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Parallel Shocks

The first special case is the so-called parallel shock in which both the upstream and downstream plasma flows are parallel to the magnetic field, as well as perpendicular to the shock front. In other words,
$\displaystyle {\bf V}_1 = (V_1,\,0,\,0),$ $\textstyle \mbox{\hspace{1cm}}$ $\displaystyle {\bf V}_2 = (V_2,\,0,\,0),$ (939)
$\displaystyle {\bf B}_1 = (B_1,\,0,\,0),$ $\textstyle \mbox{\hspace{1cm}}$ $\displaystyle {\bf B}_2 = (B_2,\,0,\,0).$ (940)

Substitution into the general jump conditions (933)-(938) yields
$\displaystyle \frac{B_2}{B_1}$ $\textstyle =$ $\displaystyle 1,$ (941)
$\displaystyle \frac{\rho_2}{\rho_1}$ $\textstyle =$ $\displaystyle r,$ (942)
$\displaystyle \frac{V_2}{V_1}$ $\textstyle =$ $\displaystyle r^{-1},$ (943)
$\displaystyle \frac{p_2}{p_1}$ $\textstyle =$ $\displaystyle R,$ (944)

$\displaystyle r$ $\textstyle =$ $\displaystyle \frac{(\Gamma+1)\,M_1^{\,2}}{2+(\Gamma-1)\,M_1^{\,2}},$ (945)
$\displaystyle R$ $\textstyle =$ $\displaystyle 1+ \Gamma\,M_1^{\,2}\,(1-r^{-1})= \frac{(\Gamma+1)\,r-(\Gamma-1)}{(\Gamma+1)-(\Gamma-1)\,r}.$ (946)

Here, $M_1= V_1/V_{S\,1}$, where $V_{S\,1}=(\Gamma\,p_1/\rho_1)^{1/2}$ is the upstream sound speed. Thus, the upstream flow is supersonic if $M_1>1$, and subsonic if $M_1<1$. Incidentally, as is clear from the above expressions, a parallel shock is unaffected by the presence of a magnetic field. In fact, this type of shock is identical to that which occurs in neutral fluids, and is, therefore, usually called a hydrodynamic shock.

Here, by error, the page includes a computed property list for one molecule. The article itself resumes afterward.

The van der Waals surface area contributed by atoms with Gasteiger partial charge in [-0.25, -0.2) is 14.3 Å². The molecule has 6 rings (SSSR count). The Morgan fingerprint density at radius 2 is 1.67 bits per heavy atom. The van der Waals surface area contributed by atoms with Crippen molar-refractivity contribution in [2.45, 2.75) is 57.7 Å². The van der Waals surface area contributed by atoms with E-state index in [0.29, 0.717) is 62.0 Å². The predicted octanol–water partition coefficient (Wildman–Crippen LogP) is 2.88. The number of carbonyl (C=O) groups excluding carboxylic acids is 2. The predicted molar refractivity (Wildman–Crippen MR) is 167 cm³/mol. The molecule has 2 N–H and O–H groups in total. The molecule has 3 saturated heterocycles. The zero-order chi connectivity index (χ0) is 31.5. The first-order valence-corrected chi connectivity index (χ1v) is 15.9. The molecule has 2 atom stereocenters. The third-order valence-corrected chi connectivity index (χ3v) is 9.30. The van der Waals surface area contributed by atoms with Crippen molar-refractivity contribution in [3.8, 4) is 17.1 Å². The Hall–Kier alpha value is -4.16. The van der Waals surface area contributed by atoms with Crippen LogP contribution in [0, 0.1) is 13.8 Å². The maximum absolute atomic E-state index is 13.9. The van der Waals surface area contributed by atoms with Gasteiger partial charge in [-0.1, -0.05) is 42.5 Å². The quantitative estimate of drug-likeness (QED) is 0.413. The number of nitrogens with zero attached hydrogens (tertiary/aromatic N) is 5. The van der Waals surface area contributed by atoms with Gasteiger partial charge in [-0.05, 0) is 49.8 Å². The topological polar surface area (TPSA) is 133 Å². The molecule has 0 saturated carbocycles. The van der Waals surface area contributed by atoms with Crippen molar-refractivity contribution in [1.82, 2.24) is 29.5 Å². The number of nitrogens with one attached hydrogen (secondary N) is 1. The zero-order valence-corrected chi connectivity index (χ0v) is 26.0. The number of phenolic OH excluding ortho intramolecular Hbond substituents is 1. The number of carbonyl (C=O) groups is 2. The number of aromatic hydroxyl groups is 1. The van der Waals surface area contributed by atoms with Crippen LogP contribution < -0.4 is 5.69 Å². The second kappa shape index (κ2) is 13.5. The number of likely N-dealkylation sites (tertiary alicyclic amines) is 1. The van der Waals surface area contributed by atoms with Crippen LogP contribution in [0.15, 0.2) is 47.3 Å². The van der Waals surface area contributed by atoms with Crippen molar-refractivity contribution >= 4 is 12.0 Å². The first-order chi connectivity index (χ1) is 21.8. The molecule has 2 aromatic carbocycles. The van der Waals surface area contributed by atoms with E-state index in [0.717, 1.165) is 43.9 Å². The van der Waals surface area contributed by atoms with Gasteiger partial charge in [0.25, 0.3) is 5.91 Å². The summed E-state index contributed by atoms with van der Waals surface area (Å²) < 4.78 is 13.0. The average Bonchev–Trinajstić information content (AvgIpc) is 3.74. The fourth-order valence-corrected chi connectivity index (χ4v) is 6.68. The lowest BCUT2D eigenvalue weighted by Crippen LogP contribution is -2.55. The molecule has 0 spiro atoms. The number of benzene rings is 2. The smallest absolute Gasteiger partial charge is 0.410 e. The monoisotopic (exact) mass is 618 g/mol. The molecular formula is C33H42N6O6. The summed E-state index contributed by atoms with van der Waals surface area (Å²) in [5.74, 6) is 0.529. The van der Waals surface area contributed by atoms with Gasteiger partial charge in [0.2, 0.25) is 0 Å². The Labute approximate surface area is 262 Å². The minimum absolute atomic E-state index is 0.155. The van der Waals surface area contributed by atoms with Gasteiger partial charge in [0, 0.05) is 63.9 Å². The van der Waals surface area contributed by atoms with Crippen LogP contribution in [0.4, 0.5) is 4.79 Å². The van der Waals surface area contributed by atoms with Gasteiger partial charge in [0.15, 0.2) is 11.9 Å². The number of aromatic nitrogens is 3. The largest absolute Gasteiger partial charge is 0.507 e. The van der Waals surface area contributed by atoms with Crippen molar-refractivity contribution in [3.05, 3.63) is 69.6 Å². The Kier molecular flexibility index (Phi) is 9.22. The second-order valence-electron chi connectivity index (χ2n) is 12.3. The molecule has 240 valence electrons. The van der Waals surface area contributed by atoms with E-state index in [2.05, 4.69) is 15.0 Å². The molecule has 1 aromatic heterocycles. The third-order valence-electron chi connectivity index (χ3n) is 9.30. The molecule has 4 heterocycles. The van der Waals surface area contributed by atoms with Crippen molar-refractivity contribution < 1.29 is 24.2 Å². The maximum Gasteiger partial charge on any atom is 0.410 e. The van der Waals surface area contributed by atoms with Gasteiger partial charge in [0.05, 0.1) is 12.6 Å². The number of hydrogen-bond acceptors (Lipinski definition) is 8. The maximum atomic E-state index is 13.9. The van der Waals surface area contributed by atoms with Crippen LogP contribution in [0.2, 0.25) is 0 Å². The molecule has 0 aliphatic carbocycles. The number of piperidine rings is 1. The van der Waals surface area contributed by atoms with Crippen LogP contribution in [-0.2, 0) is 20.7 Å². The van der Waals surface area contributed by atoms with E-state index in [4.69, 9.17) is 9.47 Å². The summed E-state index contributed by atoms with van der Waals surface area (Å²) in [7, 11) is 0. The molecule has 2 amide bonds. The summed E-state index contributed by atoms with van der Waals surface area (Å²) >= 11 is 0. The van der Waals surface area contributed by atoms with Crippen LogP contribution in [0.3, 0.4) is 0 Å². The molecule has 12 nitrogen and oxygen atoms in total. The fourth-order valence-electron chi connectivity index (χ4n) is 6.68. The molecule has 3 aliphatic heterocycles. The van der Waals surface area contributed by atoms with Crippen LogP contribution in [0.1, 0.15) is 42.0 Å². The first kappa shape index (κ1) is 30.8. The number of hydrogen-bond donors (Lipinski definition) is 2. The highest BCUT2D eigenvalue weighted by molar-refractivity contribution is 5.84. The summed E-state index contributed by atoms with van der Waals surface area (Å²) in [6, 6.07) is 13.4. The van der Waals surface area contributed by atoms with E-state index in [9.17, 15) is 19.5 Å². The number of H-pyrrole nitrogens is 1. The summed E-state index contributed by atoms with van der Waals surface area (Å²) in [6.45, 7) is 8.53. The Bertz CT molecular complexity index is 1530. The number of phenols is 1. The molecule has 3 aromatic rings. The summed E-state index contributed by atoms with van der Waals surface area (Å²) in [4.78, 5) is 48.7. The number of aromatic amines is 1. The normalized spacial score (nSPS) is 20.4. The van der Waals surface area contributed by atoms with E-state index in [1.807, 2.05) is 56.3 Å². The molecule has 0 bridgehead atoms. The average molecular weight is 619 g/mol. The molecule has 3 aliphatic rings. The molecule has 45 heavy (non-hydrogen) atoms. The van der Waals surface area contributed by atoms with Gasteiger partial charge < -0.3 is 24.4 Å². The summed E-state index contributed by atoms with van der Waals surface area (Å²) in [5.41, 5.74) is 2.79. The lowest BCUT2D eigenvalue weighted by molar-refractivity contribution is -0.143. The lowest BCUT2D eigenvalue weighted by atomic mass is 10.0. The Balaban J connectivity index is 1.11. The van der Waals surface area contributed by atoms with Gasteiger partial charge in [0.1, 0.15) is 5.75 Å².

It is easily seen from Eqs. (941)-(944) that there is no shock (i.e., no jump in plasma parameters across the shock front) when the upstream flow is exactly sonic: i.e., when $M_1=1$. In other words, $r=R=1$ when $M_1=1$. However, if $M_1\neq 1$ then the upstream and downstream plasma parameters become different (i.e., $r\neq 1$, $R\neq 1$) and a true shock develops. In fact, it is easily demonstrated that

$\displaystyle \frac{\Gamma-1}{\Gamma+1} \leq$ $\textstyle r$ $\displaystyle \leq \frac{\Gamma+1}{\Gamma-1},$ (947)
$\displaystyle 0\leq$ $\textstyle R$ $\displaystyle \leq \infty,$ (948)
$\displaystyle \frac{\Gamma-1}{2\,\Gamma}\leq$ $\textstyle M_1^{\,2}$ $\displaystyle \leq \infty.$ (949)

Note that the upper and lower limits in the above inequalities are all attained simultaneously.

The previous discussion seems to imply that a parallel shock can be either compressive (i.e., $r>1$) or expansive (i.e., $r<1$). However, there is one additional physics principle which needs to be factored into our analysis--namely, the second law of thermodynamics. This law states that the entropy of a closed system can spontaneously increase, but can never spontaneously decrease. Now, in general, the entropy per particle is different on either side of a hydrodynamic shock front. Accordingly, the second law of thermodynamics mandates that the downstream entropy must exceed the upstream entropy, so as to ensure that the shock generates a net increase, rather than a net decrease, in the overall entropy of the system, as the plasma flows through it.